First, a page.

The light curry chicken and veggies with rice. | Andrew Valente


If you go to Paris you must eat à la ‘boui-boui’, the name Parisians have given to small restaurants in every part of the city run by immigrants from places such as Iran, Pakistan, Afghanistan, Algeria, Egypt, Turkey, Syria, Vietnam, Ukraine…to name just nine.

The magazine Paris-Match tells of a new book, Guide du Paris Boui-Boui, which gives 120 eateries that serve this kind of food. The one thing they all have in common is that a meal costs less than €15.
But for a bargain meal at under €15, we residents (and visitors) don’t have to go to Paris — we have menús del día galore at less than €15, many of them done by immigrants, but some cooked by Mallorcans and people from the mainland.

The noodles with chicken and veggies.
The noodles with chicken and veggies.

The island’s menús del día at under €15 can be Mallorcan, Chinese, Colombian, Thai, Indian, Moroccan, Galician, Andalucian or Aragonés — to name just nine. The report in Paris-Match raves about authentic dishes being cooked at the ‘boui-boui’ places and makes note of the different spices used. But no mention is made of dessert or drinks, so it looks as if the under €15 price is for one dish — a dish of the day, or plat du jour as the French say.

Spain’s menú del día, on the other hand, includes (by law) a starter, mains, dessert, bread, a drink and VAT. The law doesn’t stipulate what the drink should be, but most places give customers a choice of mineral water (still or fizzy), wine, beer or a soft drink.

The chicken spring rolls.
The chicken spring rolls.

From time to time I come across a place that doesn’t include beer as one of the drinks options, so if you are offered water, wine or a soft drink and ask for a beer or a caña, that will put the menú price up by anything from €1.90 to €2.50 — and sometimes more. Most restaurants give a caña as one of the menú del día drinks, but if you’re on a tight budget (as I am) make sure the caña is included in the drinks offer.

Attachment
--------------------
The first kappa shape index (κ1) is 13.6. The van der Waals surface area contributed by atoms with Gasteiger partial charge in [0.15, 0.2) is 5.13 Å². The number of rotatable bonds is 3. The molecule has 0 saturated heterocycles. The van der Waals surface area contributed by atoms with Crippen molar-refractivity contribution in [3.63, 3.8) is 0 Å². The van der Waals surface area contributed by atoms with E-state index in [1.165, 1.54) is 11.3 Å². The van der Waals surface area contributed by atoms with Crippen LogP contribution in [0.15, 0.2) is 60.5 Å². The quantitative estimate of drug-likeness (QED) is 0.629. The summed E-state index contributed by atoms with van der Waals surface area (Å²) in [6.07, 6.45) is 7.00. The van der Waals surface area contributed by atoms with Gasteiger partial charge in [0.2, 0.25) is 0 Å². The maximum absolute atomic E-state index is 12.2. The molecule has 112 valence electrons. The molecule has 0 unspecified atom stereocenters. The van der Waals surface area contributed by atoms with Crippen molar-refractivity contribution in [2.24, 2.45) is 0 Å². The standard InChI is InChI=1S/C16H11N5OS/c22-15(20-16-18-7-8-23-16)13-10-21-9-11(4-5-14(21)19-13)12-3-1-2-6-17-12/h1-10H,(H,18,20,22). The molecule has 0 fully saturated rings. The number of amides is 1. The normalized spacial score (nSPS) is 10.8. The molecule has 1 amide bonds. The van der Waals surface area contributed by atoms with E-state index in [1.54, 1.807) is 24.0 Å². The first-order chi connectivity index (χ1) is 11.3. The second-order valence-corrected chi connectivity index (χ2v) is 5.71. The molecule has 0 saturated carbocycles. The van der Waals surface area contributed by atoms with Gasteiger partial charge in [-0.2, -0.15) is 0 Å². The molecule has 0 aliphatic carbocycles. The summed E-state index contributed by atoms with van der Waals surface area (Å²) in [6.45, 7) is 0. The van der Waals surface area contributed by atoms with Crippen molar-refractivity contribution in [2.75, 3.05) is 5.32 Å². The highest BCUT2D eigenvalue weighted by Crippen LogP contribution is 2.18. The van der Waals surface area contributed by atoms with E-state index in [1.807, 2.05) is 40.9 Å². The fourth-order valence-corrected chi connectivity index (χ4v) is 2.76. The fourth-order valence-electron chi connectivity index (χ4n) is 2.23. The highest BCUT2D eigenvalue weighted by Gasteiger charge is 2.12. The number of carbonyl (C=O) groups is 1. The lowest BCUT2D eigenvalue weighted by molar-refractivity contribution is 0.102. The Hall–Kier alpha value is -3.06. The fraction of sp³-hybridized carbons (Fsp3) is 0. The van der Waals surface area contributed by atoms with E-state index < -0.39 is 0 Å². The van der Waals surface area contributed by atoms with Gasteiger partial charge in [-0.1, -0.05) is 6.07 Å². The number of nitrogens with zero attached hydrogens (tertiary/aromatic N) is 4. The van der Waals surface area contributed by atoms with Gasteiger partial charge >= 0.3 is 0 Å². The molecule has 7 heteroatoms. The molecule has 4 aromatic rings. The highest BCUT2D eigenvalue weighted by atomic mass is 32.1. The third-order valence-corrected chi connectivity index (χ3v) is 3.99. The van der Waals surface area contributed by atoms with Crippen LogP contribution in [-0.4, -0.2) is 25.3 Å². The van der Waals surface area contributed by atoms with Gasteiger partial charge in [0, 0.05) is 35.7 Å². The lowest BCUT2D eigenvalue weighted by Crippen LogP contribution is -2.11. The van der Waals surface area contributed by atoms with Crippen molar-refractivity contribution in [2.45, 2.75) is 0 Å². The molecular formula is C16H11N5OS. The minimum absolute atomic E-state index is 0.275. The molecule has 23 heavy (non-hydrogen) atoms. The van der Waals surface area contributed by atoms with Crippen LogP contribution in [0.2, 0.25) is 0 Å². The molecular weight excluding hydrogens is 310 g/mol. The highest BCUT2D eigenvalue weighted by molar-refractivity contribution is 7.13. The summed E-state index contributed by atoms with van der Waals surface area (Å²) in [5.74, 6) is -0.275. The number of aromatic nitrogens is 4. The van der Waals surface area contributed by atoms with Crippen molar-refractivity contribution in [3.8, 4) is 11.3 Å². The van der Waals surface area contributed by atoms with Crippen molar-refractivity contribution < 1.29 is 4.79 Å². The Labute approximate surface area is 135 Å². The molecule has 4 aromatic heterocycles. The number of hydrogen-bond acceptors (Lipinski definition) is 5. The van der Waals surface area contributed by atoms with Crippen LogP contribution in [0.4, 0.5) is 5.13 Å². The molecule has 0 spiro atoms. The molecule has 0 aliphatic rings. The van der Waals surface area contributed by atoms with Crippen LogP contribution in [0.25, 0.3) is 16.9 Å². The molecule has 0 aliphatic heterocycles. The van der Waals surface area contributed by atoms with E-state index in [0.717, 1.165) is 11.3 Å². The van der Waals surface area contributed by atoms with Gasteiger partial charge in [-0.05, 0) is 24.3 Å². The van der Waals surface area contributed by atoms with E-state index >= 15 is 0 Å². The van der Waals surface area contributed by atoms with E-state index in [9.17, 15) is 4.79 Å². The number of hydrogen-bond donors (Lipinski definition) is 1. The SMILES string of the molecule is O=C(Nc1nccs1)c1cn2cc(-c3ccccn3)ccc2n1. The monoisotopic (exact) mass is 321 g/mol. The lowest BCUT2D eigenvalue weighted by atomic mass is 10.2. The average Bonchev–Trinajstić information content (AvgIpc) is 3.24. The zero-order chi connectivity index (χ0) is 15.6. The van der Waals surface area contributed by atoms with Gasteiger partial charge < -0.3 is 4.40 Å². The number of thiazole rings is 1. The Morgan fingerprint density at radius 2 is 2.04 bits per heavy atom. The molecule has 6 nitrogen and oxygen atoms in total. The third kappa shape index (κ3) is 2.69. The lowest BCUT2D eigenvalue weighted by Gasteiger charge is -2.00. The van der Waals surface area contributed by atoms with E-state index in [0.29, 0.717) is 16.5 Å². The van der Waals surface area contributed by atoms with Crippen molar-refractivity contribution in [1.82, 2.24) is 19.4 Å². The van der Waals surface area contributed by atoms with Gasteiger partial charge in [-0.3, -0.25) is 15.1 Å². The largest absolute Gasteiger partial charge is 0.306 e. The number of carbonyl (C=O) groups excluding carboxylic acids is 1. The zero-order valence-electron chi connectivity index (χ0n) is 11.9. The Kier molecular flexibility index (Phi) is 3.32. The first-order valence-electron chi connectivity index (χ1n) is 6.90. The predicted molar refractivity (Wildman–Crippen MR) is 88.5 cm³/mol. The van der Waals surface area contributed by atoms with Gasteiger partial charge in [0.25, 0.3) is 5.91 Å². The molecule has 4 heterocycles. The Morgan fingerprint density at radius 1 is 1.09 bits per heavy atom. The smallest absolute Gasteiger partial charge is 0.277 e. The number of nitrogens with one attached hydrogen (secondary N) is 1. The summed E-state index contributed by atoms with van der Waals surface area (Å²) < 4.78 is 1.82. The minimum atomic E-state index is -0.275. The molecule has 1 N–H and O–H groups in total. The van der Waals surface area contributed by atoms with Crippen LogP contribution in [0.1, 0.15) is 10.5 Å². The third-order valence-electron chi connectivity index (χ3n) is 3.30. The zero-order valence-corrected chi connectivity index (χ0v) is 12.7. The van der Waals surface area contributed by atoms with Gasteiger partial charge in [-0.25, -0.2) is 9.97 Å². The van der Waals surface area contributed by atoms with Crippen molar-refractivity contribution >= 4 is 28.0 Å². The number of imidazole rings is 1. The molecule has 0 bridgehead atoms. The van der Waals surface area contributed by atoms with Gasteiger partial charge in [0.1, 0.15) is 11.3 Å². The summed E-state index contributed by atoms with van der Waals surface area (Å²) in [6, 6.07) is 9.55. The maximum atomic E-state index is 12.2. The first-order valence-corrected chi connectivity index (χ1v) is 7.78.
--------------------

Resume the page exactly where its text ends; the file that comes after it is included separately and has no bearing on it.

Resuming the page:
This week I went to a new Thai place called Palma Thai Kitchen. It’s run by a Swedish couple who know Thailand and Thai food. The kitchen is in the hands of a Thai cook and a young Thai woman who also helps out in the dining room.

The chicken saté.
The chicken saté.

I had their fixed price menu at €14.50 which included vegetable spring rolls and chicken curry with vegetables and rice, plus a caña. I went back another day and ate à la carte.
The chicken curry was extremely light, partly because the chicken and the veggies weren’t actually cooked in the soupy curry liquid.

It looked as if the chicken was cooked separately and added at the last minute, so it didn’t absorb any curry flavours. But the texture was superb and not overcooked and soggy as it so often is in other curries. The veggies — mainly cauliflower, broccoli and red peppers — must have been cooked in the soup curry liquid for about a minute and were very al dente. Some people may find they are somewhat uncooked.

The menu spring rolls.
The menu spring rolls.

The rice was done in the usual Asian way, which means cooked through but with every grain separate, especially when doused with the soupy curry liquid. I spooned some of the dips over the rice and the added sweetness made the rice even more delish.

I am sure the Thai ‘boui-boui’ places in Paris are not serving a spring roll starter and an ice-cold caña with a lovely head with their under €15 meals. So the €14.50 menu at Palma Thai Kitchen is a great bargain.


Go for the spring rolls that were among the best ever and were worth a 10. The chicken curry was light and most enjoyable.


The €14.50 menu consisted of vegetable spring rolls, chicken curry and a caña.

Chicken saté, €5.50
Chicken spring rolls, €5.50
Noodles with pork, €10.50
One caña, €1.90
Total cost with VAT: €23.40


There is at least one Thai restaurant in Palma with sky-high prices, so it was good to see Palma Thai Kitchen has a fixed price menu at €14.50 that includes a spring rolls starter, a curry or noodles mains plus a drink that can be a caña or a cola. Their à la carte starters cost mainly €5.50 and that includes two kinds of spring rolls (vegetable and chicken) that were both worth a 10 rating and were among the best rolls I ever ever tasted — here or in London.

The chicken saté was tender and beautifully spiced. The chicken curry was light and tasty with the chicken cooked separately and not in the soupy liquid. This gave it a superb texture, instead of being overcooked as it so often is in Indian curries. The vegetables were done the same way and may be somewhat too al dente for some readers. The rice was done in the usual Asian way — which means cooked through and with every grain separate.

The noodles were nicely cooked and bursting with flavour. But they should revise the text of their menu. In Spanish they call noodles tallarines, which are flat and these are round. In English they are called egg noodles, but real egg noodles have a completely different texture. The noodles are plain spaghetti — which I prefer to the squishy texture of Asian egg noodles.


Palma Thai Kitchen, Calle Blanquerna 19, Palma. Tel:673-354421. Closed on Mondays. They have some tables on the terrace but not all that many, so it’s always best to make a reservation.